We are living in a uniquely urban time in Earth’s history. In 1800, and for a thousand years before, just 2% of the world’s people lived in urban areas. Within the past five years, we have reached the point where more people are living in cities than in rural areas. By 2050, around three-quarters of the estimated 10 billion people on Earth will live in cities. It’s by far the biggest migration in human history, and it’s well underway.
So much so that the Anthropocene will be dominated by one species: Homo urbanus.
As a result, most of our species will live in artificial environments. The evolution of urban landscapes will be one of the strongest environmental changes to affect us.
Civilisation, that great loaded descriptor of human society, originates with cities. They have grown from the once vast Nineveh – home to 120,000 people in the ancient Assyrian Empire in 650 BC – to the Anthropocene’s megacities, defined as having more than 10 million inhabitants. There are currently almost 30 megacities on the planet (there were just three in 1975) – with the Tokyo metropolis, Japan’s national capital region, hosting over 35 million people at a population density more than double that of Bangladesh. By 2050, these megacities are expected to merge into dozens of megaregions, like Hong Kong-Shenhzen-Guangzhou in China, with more than 100 million people living in an endless city skyline.
The denser the city, the more productive, efficient and powerful it becomes. The theoretical physicists, Luis Bettencourt and Geoffrey West calculated that if the population of a city is doubled, average wages go up by 15%, as do other measures of productivity, like patents per capita. Economic output of a city of 10 million people will be 15-20% higher than that of two cities of 5 million people. Incomes are on average five times higher in urbanised countries with a largely rural population. And at the same time, resource use and carbon emissions plummet by 15% for every doubling in density, because of more efficient use of infrastructure and better use of public transportation.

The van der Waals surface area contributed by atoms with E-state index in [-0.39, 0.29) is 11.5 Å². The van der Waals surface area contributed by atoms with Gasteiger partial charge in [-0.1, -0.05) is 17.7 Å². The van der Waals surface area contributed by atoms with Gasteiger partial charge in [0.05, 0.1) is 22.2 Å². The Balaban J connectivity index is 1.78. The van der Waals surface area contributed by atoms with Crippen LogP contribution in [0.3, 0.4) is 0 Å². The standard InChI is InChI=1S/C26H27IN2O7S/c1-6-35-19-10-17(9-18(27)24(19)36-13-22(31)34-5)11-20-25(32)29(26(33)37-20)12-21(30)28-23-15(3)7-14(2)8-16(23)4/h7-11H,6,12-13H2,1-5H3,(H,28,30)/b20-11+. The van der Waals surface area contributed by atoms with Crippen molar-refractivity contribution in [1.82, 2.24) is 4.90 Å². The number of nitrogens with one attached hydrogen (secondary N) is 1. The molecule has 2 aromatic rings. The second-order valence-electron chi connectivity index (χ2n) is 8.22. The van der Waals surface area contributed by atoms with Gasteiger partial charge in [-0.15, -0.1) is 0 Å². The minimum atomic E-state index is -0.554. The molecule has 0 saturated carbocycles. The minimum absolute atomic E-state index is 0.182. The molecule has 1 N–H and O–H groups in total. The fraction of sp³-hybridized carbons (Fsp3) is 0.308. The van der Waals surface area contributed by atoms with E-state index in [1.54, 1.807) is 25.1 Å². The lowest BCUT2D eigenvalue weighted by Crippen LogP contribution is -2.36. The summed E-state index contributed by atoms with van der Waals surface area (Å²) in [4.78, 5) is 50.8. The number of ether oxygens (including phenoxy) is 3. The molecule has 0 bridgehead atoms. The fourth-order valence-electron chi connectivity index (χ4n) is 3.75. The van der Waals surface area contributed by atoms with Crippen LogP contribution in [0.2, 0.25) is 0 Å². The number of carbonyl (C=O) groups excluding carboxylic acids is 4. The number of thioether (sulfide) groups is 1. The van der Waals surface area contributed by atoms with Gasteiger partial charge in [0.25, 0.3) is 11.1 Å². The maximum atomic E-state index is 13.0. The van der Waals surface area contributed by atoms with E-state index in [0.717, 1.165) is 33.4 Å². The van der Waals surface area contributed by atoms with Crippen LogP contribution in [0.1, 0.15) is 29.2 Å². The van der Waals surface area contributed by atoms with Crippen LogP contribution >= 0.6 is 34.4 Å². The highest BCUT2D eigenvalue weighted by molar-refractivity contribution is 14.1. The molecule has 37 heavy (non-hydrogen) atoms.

The urban revolution of the Anthropocene could prove to be the solution to many of our environmental and social problems, allowing humans to inhabit the planet in vast numbers, but in the most sustainable way. Or, it could finally prove to be our species’ undoing, the apocalyptic version of the dystopian megacity so often portrayed in science fiction.
Whether the cities of the Anthropocene will be environmentally sustainable or not depends on how the slum districts of developing world cities evolve. Will cities follow the inefficient North American model: suburban sprawl of highway-linked satellite towns, or rather the closely packed high-rises of Hong Kong and Singapore? Seoul is one example of how a city can transform in a couple of decades – from a filthy slum in which one-third lived in low-rise squatter settlements, to a shining functioning city of metro-linked skyscrapers in which most of the 25 million population live in healthy surroundings.
Apart from a few examples, most cities were never designed or planned, they grew - sometimes over thousands of years – in an ad hoc pattern. Occasionally, sections would be entirely rebuilt according to architects’ plans, but these opportunities were usually the result of disasters, such as earthquakes or bombings, or because of grand schemes, such as slum clearance, industrial development or large-scale municipal constructions, such as a new highway or transport system.
Now architects are having to re-think the city in the age of high population, strained resource use and global environmental impacts. In some places, such as Tianjin in China, planners are designing entirely new cities for the Anthropocene, trying to avoid errors of the past and achieve a sustainable solution from the outset.